Posted Under: Food,Green Party,Public Sector,Tories
There’ve been some interesting posts around about the launch of the Big Society, from Harpy Marx and Anna Raccoon’s pieces on how it’s all to be funded, to the typically naive optimism of Left Foot Forward. Ed West at the Telegraph has an interesting spate of religion-bashing, though not half so daft as the knee-jerk ‘the muslims are everywhere’ approach of Harry’s Place. And as Reuben pointed out yesterday, A Very Public Sociologist does a good job of defending the idea of an actual big society.
However, what’s slightly gone under the radar is how we’ve been preparing for all of this for a while. What’s genuinely interesting is that no matter how see-through the Coalition’s vile politics are, the rise to counter-power seems stagnant and silent. Let’s re-cap on what the Big Society means, which I think I can do it in 2 points:
1) Stop Paying People for Doing Useful Jobs
The idea of pushing volunteering isn’t to instigate a tradition of community support, but is a way of stopping paying people for public services. Out with the librarians, in with the volunteering middle classes.
2) Give People with Useless Jobs More Control
The whole push on community control over all aspects of life is to make sure that private business can get a say in any of it. This way we can not only sell off parts of the state that would otherwise be really difficult (hospitals, the post office, schools, the remaining housing), but it also means that we can set up community trusts and boards which business execs can sit on, and control ‘local’ ammenities like pubs and newsagents.
However, the underlying ideology of all this is a bit more complicated and pernicious. It’s not just a recycling of One Nation Toryism, or anything entirely new either. Rather, I think the idea can be seen in a lot of green-austerity gumph quite clearly. As a good material example, here’s Tesco, the ruler of our stomachs:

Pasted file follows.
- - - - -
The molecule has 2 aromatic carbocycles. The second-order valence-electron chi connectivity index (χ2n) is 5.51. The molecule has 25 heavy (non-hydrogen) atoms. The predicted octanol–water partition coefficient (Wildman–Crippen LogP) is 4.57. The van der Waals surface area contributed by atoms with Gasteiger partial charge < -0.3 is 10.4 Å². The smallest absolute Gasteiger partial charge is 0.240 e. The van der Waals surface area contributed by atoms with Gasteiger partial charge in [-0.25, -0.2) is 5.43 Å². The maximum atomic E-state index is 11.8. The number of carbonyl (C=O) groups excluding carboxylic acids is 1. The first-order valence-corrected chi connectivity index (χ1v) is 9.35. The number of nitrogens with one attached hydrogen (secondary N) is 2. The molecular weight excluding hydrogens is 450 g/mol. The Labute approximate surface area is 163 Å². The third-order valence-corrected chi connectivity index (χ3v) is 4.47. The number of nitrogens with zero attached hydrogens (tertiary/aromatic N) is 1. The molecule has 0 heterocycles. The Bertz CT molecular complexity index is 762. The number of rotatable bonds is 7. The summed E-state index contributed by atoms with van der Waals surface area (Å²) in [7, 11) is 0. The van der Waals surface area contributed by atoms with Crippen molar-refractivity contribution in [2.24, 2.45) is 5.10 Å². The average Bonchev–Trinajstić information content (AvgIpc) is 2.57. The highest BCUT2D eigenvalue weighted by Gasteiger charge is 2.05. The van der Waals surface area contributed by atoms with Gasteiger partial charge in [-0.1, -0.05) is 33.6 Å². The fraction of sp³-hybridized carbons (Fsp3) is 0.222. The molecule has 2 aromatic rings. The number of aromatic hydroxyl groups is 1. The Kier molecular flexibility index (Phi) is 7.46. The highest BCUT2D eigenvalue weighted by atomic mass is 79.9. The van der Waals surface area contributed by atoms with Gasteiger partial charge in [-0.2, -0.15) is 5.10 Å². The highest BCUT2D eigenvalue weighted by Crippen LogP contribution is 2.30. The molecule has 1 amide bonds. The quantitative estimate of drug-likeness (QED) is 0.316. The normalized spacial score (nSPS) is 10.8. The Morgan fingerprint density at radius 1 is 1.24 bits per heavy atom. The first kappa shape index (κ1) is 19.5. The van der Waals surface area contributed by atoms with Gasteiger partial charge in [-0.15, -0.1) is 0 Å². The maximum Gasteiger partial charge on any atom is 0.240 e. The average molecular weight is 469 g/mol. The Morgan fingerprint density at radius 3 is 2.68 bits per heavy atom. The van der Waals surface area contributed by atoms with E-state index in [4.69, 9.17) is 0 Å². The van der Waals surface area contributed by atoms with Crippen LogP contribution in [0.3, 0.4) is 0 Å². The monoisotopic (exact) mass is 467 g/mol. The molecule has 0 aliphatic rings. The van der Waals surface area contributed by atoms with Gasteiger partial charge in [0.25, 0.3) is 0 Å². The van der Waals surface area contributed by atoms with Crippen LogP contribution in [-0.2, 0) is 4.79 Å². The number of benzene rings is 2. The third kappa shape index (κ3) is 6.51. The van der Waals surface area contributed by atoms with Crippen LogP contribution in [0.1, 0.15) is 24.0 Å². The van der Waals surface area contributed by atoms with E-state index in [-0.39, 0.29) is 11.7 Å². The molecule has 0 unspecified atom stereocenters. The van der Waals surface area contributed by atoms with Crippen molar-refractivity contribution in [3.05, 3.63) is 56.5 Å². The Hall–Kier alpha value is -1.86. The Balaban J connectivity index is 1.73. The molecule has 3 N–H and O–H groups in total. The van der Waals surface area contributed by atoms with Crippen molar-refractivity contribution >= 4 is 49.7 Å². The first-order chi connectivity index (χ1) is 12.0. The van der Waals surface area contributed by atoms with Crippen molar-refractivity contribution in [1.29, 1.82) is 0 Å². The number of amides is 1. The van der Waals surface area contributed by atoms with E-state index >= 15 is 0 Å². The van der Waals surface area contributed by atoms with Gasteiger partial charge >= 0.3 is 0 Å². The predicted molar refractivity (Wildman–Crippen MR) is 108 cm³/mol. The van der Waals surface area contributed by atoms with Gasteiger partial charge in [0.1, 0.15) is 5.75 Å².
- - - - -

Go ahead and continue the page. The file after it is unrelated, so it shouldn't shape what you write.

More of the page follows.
I saw this advert next to the 303 in Camberwell, a great arts space. We’d just been preparing various things for this year’s climate camp. What struck me was the pared down, austere feel of that little egg-box-punnet, the grey typeface used for even the usually brightly-coloured Tesco logo in the bottom right hand corner. Along with this, the clear One Nation circular sticker, with its slightly cuddly Union Flag, and the bold, imperative EVERY LITTLE HELPS motto. And of course the prominence of the word ‘British’ in the top left.
The whole advert is an appeal to WW2 British romantic sentimentalism, a vision of those glorious 1940s were ‘we’ all pulled our socks up and did what was best. There’s a real pride in doing with a bit less, but for a greater good. And it’s this same raw nationalism which engenders any sympathy for the big society of volunteering, all pitching in, no matter how crap the situation or out come.
I’ve seen this a lot in elements of the green movement, especially with Green Party members and think tanks, which push the idea of a big society based on ‘us all pitching in’, support the idea of the necessity of business in the face of climate change; the idea that we need capitalism on our side in this fight. So it’s typical that here we have Tesco’s natural image of native British strawberries jostling with militaristic austerity jingoism.
I’m not claiming that the suited-up members of the green movement got us into this ideological mess, but we need to look hard at how it is that, faced with the total decimation of a welfare state it took the best part of a century to win, the vast majority of people who have so much to lose (including the professional middle classes, e.g. journalists and civil society moguls) seem ready to tighten their buckles and buy their strawberries rather than make a red strawberry flavoured mess all over McKinsey‘s latest scheme. (Oh, sorry, I mean the Tory Party’s).